NYC Loses $12 Billion Every Year as Only 50% of Employees Return to Their Offices

NYC Loses $12 Billion Every Year as Only 50% of Employees Return to Their Offices

By Yehudit Garmaise

Does New York City’s excitement and economy depend on employees returning to the office?

With only 50% of New Yorkers working in their offices, wondered whether the city “will lose its luster and reputation as the epicenter of commerce, finance, media, entertainment, and tourism.

While the number of in-office workers has increased from 49% in September 2022, reported the Partnership for New York City, which anticipates that the return-to-office rates will reach, and perhaps eventually plateau at 56%.

Meanwhile, less than 10% of NYC employees are in their downtown offices five days a week.

As remote workers continue to make their coffee and lunches at home, NYC businesses report that in-office workers are spending $12.4 billion less per year than they did before the pandemic, reported Bloomberg, citing a study data collected by Stanford University economist Nicholas Bloom.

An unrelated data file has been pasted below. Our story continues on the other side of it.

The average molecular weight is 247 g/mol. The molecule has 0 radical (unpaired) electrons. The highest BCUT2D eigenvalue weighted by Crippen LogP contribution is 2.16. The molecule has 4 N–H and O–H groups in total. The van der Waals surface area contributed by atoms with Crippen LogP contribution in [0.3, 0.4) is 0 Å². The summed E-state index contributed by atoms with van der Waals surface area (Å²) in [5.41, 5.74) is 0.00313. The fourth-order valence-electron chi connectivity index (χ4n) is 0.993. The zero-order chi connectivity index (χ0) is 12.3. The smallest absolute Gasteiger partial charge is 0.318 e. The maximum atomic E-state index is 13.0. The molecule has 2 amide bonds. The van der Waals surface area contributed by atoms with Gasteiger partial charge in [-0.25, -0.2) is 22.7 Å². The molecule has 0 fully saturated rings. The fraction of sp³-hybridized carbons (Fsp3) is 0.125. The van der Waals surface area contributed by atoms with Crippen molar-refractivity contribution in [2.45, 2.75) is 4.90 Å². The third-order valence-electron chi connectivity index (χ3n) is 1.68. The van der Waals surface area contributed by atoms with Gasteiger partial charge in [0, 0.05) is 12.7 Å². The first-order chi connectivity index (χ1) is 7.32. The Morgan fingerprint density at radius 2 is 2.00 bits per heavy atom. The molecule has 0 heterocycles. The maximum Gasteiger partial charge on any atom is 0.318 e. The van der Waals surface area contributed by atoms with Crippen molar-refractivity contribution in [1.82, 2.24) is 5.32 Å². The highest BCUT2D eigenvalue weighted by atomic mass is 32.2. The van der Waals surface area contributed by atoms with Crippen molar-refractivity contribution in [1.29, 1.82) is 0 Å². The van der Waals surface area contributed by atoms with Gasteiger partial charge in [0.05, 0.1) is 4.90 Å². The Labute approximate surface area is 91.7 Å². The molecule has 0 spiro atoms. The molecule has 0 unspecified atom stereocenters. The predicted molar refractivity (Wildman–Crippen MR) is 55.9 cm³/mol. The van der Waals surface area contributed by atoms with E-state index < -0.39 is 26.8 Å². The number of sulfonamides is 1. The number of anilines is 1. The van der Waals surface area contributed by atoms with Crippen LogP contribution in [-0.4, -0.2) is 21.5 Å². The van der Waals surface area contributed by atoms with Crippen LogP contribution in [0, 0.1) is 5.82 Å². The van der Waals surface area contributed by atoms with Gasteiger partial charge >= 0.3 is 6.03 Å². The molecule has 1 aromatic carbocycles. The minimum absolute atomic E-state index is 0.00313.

In the past years, New York City has seen the largest loss of any major US city when comparing money spent by employees in the areas that surround their offices.

In fact, NYC employees are spending nearly $5,000 less per person, per year, according to Bloom’s study.

While when commuting to work, most employees regularly grab breakfast out, order in lunch, meet clients or colleagues for dinner, stop at the dry cleaners, and do some shopping on their way home, with workers staying at home, many business district shops and restaurants are suffering. 

Decreased business means decreased tax revenue for the city, which will be forced to cut back on crucial municipal services performed by police officers, firefighters, sanitation workers, mass transit workers, nurses, and teachers.

When speaking to 100 NYC CEOs a year ago, Mayor Eric Adams urged them to insist that their workers return to their offices to help bring back New York’s economy. 

Continued crime, however, has not made daily trips into the city appealing for many commuters.

Empty streets, closed retailers, and shuttered restaurants may turn off tourists, who count on big-city buzz and excitement in NYC.

“Downtown business ecosystems are crumbling,” said, but many employees say that working remotely offers them a better work-life balance.

Many stay-at-home employees not only report that they are more productive while working remotely, but not having to commute provides extra time that can be spent with their families and doing more of what needs to be done at home.

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